Final Final CfP: 2nd Workshop on Semantic Explainability (SemEx 2020),

** Apologies for multiple postings **

Only a couple of days left until the extended deadline: *September 8th, 


2nd Workshop on Semantic Explainability (SemEx 2020)

Co-located with the 19th International Semantic Web Conference (ISWC 2020)

Venue: Virtual
Date: November 2 or 3, 2020



Paper Submission Deadline: September 8, 2020
Notification of Acceptance: September 30, 2020
Workshop: November 2 or 3, 2020



In recent years, the explainability of complex systems such as decision 
support systems, automatic decision systems, machine 
learning-based/trained systems, and artificial intelligence in general 
has been expressed not only as a desired property, but also as a 
property that is required by law. For example, the General Data 
Protection Regulation’s (GDPR) „right to explanation“ demands that the 
results of ML/AI-based decisions are explained. The explainability of 
complex systems, especially of ML-based and AI-based systems, becomes 
increasingly relevant as more and more aspects of our lives are 
influenced by these systems‘ actions and decisions.

Several workshops address the problem of explainable AI. However, none 
of these workshops has a focus on semantic technologies such as 
ontologies and reasoning. We believe that semantic technologies and 
explainability coalesce in two ways. First, systems that are based on 
semantic technologies must be explainable like all other AI systems. In 
addition, semantic technologies seem predestined to support rendering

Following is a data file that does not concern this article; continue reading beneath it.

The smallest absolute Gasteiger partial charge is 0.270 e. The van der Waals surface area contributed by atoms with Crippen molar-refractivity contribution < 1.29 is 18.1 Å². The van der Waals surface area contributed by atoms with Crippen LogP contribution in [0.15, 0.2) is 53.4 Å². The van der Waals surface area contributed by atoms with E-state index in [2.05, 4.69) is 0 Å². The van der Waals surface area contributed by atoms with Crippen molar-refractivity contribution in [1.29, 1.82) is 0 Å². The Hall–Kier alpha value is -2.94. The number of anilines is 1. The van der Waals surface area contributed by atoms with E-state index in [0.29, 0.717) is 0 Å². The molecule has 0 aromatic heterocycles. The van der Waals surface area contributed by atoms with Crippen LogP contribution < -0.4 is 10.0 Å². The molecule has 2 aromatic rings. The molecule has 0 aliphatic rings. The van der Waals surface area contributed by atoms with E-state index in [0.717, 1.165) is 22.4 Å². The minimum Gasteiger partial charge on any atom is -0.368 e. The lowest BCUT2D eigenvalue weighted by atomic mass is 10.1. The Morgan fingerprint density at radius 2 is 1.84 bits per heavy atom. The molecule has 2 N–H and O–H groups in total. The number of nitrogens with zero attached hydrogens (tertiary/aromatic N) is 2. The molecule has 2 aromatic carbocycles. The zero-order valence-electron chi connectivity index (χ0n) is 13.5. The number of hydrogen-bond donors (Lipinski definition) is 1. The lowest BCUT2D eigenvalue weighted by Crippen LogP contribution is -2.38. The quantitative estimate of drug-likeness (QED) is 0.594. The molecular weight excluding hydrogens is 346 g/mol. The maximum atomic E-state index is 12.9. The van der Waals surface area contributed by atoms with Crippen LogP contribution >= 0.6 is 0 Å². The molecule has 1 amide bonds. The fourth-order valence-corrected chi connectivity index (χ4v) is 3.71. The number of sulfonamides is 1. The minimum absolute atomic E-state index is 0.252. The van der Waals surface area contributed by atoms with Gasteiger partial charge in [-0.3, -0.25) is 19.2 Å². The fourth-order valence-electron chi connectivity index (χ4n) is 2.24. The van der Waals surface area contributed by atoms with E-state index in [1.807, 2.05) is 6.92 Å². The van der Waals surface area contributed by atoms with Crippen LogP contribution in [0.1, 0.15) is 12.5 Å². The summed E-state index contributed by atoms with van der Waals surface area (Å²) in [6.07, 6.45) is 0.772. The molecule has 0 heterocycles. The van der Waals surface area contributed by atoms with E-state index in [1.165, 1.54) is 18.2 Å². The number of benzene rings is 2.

systems that are not based on semantic technologies explainable.

Turning a system that already makes use of ontologies into an 
explainable system could be supported by the ontologies, as ideally the 
ontologies capture some aspects of the users‘ conceptualizations of a 
problem domain. However, how can such systems make use of these 
ontologies to generate explanations of actions they performed and 
decisions they took? Which criteria must an ontology fulfill so that it 
supports the generation of explanations? Do we have adequate ontologies 
that enable to express explanations and enable to model and reason about 
what is understandable or comprehensible for a certain user? What kind 
of lexicographic information is necessary to generate linguistic 
utterances? How to evaluate a system‘s understandability? How to design 
ontologies for system understandability? What are models of 
human-machine interaction where the system enables to interact with the 
system until the user understood a certain action or decision? How can 
explanatory components be reused with other systems that they have not 
been designed for?

Turning systems that are not yet based on ontologies but on sub-symbolic 
representations/distributed semantics such as deep learning-based 
approaches into explainable systems might be supported by the use of 
ontologies. Some efforts in this field have been referred to as 
neural-symbolic integration.

This workshop, the second workshop on semantic explainability, aims to 
bring together international experts interested in the application of 
semantic technologies for explainability of artificial 
intelligence/machine learning to stimulate research, engineering and 
evaluation – towards making machine decisions transparent, re-traceable, 
comprehensible, interpretable, explainable, and reproducible. Semantic 
technologies have the potential to play an important role in the field 
of explainability since they lend themselves very well to the task, as